The national trouble will find me

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The National, 'Trouble Will Find Me': Track-By-Track Review

the national trouble will find me

May 21, The National's sixth album is their leanest and most aerodynamic, easily The question they ask on Trouble Will Find Me is both relatable and.

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The National embody what a lot of people love in rock bands. It has to do with the concept of paying dues -- a rite of passage we love to see bands earn -- and the National are the definition of it. The Ohio indie rockers have been fighting the good fight since and didn't start to actually make money until a half-decade had passed. Old school, right? Three years later, they followed with "High Violet," an album which found frontman Matt Berninger then 39 years old easing into that role, which included being a father for the first time. Along with bandmates the Dessner brothers Aaron and Bryce and the Devendorf brothers Bryan and Scott , the National had reached a level of comfort very few indie rock acts achieve.

Lot and his wife are key elements of the Bible, the Torah, and the Quran. As the story goes, Lot and his family flee the city of Sodom, upon which the Lord is raining fire and brimstone for the wickedness of its inhabitants. The Lord gives Lot one pivotal instruction: don't look back. But as the family leaves the city, Lot's wife looks back, and is promptly turned into a pillar of salt. Such is the paradox of the Abrahamic god: he will smite the wicked, but he will also turn on you in a heartbeat for the slightest offence. While Lot's adventures continue from that point in even grosser ways, if you're reading the Bible or Torah the pangs of guilt he feels in the moment of his wife's destruction have reveberated through the millenia and resurface on "I Should Live in Salt," the opening track of the National's new album, Trouble Will Find Me.

Upon first spin, Trouble Will Find Me , the warm, wistful, and weary sixth long-player from the National , sounds a lot like 's warm, wistful, and weary High Violet , but where the former was built on a foundation of suburban despondency and casual, middle class self-destruction and skillfully juggled melodrama and dark comedy , the latter feels mired in regret, seeking refuge in the arms of old friends and lost lovers, sounding for all the world like a single cube of ice lazily swirling about a recently drained tumbler of single malt scotch, a notion best intoned on early album standout "Demons," which casually announces "I am secretly in love with everyone I grew up with. However, it's that very familiarity that fuels the ire of many of the band's detractors, especially those who consider them to be a slightly creepier, American Coldplay , and while there is definitely an intangible, Mad Men-esque sense of unease that permeates Trouble Will Find Me , one could hardly use the words dangerous or forward-thinking when dissecting its myriad parts. That said, this is the band that performed a chilling rendition of the George R. Martin-penned "Rains of Castamere" over the closing credits of the season two finale of Game of Thrones. AllMusic relies heavily on JavaScript. Please enable JavaScript in your browser to use the site fully. Blues Classical Country.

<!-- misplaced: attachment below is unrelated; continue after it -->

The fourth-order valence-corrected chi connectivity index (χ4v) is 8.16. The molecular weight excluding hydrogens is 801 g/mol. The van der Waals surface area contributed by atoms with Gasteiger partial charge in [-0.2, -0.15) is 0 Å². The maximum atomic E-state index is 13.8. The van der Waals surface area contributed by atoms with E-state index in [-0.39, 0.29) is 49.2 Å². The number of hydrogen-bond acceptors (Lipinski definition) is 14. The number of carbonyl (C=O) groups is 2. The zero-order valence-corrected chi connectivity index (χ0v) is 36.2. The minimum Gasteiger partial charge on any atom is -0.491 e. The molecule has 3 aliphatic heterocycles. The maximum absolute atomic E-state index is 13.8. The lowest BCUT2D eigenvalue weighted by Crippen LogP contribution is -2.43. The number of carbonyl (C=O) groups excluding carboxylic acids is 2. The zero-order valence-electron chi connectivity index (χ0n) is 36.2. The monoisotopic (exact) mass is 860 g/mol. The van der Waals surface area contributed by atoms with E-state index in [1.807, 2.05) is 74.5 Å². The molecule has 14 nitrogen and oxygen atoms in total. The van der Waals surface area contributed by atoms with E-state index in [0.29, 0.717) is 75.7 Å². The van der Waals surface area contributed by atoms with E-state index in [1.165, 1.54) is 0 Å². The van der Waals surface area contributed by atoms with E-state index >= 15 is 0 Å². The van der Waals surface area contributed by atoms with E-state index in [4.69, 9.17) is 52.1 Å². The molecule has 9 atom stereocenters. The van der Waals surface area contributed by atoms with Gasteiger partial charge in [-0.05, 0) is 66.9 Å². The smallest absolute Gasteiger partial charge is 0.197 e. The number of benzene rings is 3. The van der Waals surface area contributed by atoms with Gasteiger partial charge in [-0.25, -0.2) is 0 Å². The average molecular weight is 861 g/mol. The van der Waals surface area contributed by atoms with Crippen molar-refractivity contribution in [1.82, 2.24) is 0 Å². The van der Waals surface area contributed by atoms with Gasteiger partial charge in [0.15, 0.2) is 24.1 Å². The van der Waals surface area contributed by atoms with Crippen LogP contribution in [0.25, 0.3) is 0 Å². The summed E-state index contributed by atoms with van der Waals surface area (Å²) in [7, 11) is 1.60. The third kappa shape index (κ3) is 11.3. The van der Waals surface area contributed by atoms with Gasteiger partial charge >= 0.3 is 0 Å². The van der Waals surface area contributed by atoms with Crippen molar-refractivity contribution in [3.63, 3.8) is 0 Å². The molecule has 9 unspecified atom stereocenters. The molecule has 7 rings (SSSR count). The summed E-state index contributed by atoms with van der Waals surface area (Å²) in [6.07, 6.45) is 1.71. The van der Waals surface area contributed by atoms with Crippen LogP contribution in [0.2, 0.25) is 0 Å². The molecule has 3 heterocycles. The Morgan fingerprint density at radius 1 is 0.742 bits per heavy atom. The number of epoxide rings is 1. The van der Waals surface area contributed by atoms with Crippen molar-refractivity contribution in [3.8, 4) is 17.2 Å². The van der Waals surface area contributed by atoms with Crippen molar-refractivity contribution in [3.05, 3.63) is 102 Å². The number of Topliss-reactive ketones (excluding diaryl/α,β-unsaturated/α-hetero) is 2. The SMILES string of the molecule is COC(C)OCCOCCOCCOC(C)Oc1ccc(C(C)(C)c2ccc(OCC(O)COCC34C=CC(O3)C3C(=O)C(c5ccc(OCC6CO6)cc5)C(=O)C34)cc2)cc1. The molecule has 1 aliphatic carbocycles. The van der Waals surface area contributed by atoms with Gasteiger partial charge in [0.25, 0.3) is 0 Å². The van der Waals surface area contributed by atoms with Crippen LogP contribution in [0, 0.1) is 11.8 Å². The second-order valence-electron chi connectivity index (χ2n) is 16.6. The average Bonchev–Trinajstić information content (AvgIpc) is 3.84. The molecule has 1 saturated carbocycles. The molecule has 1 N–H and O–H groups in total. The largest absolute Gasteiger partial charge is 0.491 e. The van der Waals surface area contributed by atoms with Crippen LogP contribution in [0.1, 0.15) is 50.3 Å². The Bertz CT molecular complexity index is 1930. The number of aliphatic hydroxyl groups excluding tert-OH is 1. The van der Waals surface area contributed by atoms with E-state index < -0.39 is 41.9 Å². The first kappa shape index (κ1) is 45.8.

Album Review: The National - Trouble Will Find Me

The National's sixth album is their leanest and most aerodynamic, easily accessible and self-assured by virtue of focusing on the visceral power of Matt Berninger's vocals and Bryan Devendorf's taut, inventive drumming., Many a band waffles after success, making, instead, what they think the audience wants to hear. The angelic harmonies and those sky-searching guitar lines keep the head up, rather than staring down towards the cracked earth in disappointment.

Trouble Will Find Me

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Produced by band members Aaron and Bryce Dessner , the album features appearances from St. The album received widespread critical acclaim upon its release. Regarding the tour's completion, and the collective mental state of the band at this time, lead vocalist Matt Berninger noted, "[We] felt satisfied at the end of touring High Violet. It was the first time ever, or at least in the past ten years, where we felt like we could put the band on the shelf for a little while, put a record out in three, four years. Berninger, however, became inspired by guitarists Aaron and Bryce Dessner 's recent demo recordings, and subsequently completed his writing contributions to the album's opening track, "I Should Live in Salt", a day after initially hearing it. Bass guitarist Scott Devendorf noted, "Our typical way of working was to send stuff to Matt, then wait a while to get some mumbles back.

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